This is a very useful phrase to know when making phone calls. Use it whenever you didn't understand something that somebody said and want them to repeat themselves. In response, the person would simply repeat their last sentence. For example like this Yeah, do you know what time the team is meeting up tonight?.

Answers to the Most Common Questions

What are the most essential English phrases I need to know when talking on the phone?
  • Could I speak with Mr. Park?
  • Would you mind holding for a minute?
  • Is Steven there?
  • It's Owen.
  • Could you call back later?
  • Could you repeat that, please?
  • Hang on a second.
  • Could I leave a message?
What is formal English like when talking on the phone?
When speaking English formally on the telephone you will often use words like could, would, and please. These words make you sound much more polite not only while speaking on the telephone, but also just in general when speaking English. You should also refer to and call others by their last names. Formal English is used when calling businesses, doctors, your boss, or really anyone you would want to be extra polite to. When calling these people or places you should try to get to the point of your call and avoid being too personal as well as small-talk.
What is informal English like when talking on the phone?
Informal English is used on the phone when talking with friends, family, or people that you know well. First names and nicknames will be used in these cases. Informal conversations on the telephone are much more casual and similar to normal conversations that you would have with someone face to face.
What do I say at the beginning of a telephone conversation?
Starting a telephone conversation is similar to starting a normal face-to-face conversation. Speakers will start by greeting each other, usually with a simple Hello.. Then they would say who they are. To do this you can use the following pattern in any situation:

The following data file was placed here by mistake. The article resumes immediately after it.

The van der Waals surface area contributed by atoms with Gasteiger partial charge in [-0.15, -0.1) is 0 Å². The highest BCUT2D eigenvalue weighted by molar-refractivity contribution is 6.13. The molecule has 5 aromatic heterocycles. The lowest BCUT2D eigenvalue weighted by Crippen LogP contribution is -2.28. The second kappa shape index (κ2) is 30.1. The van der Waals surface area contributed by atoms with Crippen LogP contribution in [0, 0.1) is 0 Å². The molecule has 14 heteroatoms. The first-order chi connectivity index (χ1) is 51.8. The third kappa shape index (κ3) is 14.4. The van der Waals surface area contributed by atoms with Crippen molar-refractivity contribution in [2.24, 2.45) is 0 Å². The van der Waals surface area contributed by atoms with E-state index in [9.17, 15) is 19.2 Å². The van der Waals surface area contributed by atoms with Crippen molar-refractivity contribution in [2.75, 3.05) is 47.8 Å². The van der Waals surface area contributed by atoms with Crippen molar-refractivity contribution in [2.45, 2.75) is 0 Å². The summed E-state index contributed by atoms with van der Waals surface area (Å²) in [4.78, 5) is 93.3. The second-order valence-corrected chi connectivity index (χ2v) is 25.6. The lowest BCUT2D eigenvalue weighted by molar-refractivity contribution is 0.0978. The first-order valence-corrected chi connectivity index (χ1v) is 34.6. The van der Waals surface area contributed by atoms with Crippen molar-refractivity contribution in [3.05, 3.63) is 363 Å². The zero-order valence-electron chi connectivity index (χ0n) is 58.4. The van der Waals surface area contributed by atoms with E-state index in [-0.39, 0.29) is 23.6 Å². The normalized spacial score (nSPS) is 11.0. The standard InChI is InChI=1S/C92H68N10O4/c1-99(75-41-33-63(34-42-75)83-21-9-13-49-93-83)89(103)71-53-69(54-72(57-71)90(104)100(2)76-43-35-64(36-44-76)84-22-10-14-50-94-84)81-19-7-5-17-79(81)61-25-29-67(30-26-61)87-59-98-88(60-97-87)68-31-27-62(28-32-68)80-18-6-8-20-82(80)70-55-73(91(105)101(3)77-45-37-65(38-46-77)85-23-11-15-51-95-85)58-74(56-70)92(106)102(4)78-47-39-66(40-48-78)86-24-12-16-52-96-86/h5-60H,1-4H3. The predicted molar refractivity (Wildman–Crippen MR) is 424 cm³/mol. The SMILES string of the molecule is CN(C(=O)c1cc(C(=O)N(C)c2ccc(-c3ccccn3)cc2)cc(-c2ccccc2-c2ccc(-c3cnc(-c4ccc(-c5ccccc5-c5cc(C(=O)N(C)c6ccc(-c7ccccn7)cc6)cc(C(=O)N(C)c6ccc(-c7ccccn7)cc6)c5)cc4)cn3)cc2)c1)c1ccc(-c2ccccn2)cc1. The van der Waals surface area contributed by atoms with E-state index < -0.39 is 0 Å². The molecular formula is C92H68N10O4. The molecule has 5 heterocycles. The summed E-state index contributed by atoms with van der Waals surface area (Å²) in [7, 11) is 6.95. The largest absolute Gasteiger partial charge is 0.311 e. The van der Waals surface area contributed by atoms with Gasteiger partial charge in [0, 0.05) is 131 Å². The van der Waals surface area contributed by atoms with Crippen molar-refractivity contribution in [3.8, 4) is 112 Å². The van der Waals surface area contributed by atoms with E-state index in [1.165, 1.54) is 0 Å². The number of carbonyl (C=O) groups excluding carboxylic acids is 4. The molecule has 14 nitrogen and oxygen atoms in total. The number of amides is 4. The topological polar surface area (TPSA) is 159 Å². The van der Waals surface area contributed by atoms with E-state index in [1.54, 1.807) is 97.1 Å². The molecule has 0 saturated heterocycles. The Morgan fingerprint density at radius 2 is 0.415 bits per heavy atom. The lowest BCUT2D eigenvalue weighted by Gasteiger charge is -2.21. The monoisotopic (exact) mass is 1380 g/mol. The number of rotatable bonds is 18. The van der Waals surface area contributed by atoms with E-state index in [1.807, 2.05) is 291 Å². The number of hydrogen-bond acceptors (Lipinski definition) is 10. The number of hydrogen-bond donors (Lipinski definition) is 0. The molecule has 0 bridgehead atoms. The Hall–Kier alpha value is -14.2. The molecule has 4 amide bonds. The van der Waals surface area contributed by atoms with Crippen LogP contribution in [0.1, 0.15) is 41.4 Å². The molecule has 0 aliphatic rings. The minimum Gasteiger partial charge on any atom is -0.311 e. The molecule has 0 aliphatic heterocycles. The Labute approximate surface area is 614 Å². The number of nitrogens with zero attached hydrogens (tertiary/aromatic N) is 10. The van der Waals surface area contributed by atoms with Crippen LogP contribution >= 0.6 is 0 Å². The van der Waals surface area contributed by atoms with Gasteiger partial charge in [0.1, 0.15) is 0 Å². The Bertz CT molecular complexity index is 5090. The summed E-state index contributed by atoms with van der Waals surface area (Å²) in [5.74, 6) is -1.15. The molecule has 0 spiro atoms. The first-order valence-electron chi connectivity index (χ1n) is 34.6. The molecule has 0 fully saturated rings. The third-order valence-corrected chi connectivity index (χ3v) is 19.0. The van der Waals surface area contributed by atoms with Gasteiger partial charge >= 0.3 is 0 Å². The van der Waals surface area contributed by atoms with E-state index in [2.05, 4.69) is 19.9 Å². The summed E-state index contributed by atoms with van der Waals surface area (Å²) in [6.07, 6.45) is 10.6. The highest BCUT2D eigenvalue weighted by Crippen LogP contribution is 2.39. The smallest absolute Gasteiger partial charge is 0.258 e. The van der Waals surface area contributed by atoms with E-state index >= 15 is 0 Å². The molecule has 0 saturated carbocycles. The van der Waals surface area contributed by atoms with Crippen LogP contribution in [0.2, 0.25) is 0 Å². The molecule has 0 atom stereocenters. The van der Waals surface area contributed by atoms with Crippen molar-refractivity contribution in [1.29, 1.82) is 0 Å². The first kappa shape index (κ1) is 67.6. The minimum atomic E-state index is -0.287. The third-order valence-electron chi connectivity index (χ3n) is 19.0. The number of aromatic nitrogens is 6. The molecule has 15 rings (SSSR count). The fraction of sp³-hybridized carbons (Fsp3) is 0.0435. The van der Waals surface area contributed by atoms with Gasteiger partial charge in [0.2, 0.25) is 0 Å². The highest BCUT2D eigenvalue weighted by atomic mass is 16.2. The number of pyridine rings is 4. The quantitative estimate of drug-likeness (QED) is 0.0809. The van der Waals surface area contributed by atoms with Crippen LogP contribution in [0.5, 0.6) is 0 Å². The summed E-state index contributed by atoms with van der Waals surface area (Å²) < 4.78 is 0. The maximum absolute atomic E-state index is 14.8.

This is + NAME.
  • This is David.
  • This is John from yoga class.
  • This is Tyler from work.


In informal situations you could also use:

It's + NAME.
  • It's Owen.
  • It's Jacob from yoga class.
  • It's Tylerfrom work.
How do I ask to speak with someone on the phone?
There are a couple of different ways to ask to speak with someone on the phone.
The most common way to do this is:

Could I speak with + NAME?
  • Could I speak with Mr. Park?
  • Could I speak with Mr. Foster?
  • Could I speak with Mr. Kim?

You can use this pattern in either a formal or informal setting.

To formally ask to speak with someone, use:

May I speak to + NAME?
  • May I speak to Mrs. Wood?
  • May I speak to Mrs. Miller?
  • May I speak to Mrs. Long?

I would like to speak to + NAME.
  • I would like to speak to Mr. Foster.
  • I would like to speak to Mr. Perez.
  • I would like to speak to Mr. Kim.


To informally ask to speak with someone you can use:

Is + NAME + there?
  • Is Steven there?
  • Is William there?
  • Is Alex there?

Is + NAME + free?
  • Is David free?
  • Is Jacob free?
  • Is Tyler free?
How do I end a conversation on the telephone?
Ending a telephone conversation is quite simple, as you will end it like any other conversation by saying goodbye. To end informal calls you could say for example:

Bye.
Talk to you later.
Talk to you soon.

Formal calls can be ended by saying something like:

Goodbye.
Thank you, have a nice day.
Thank you for your call. (use only if someone called you).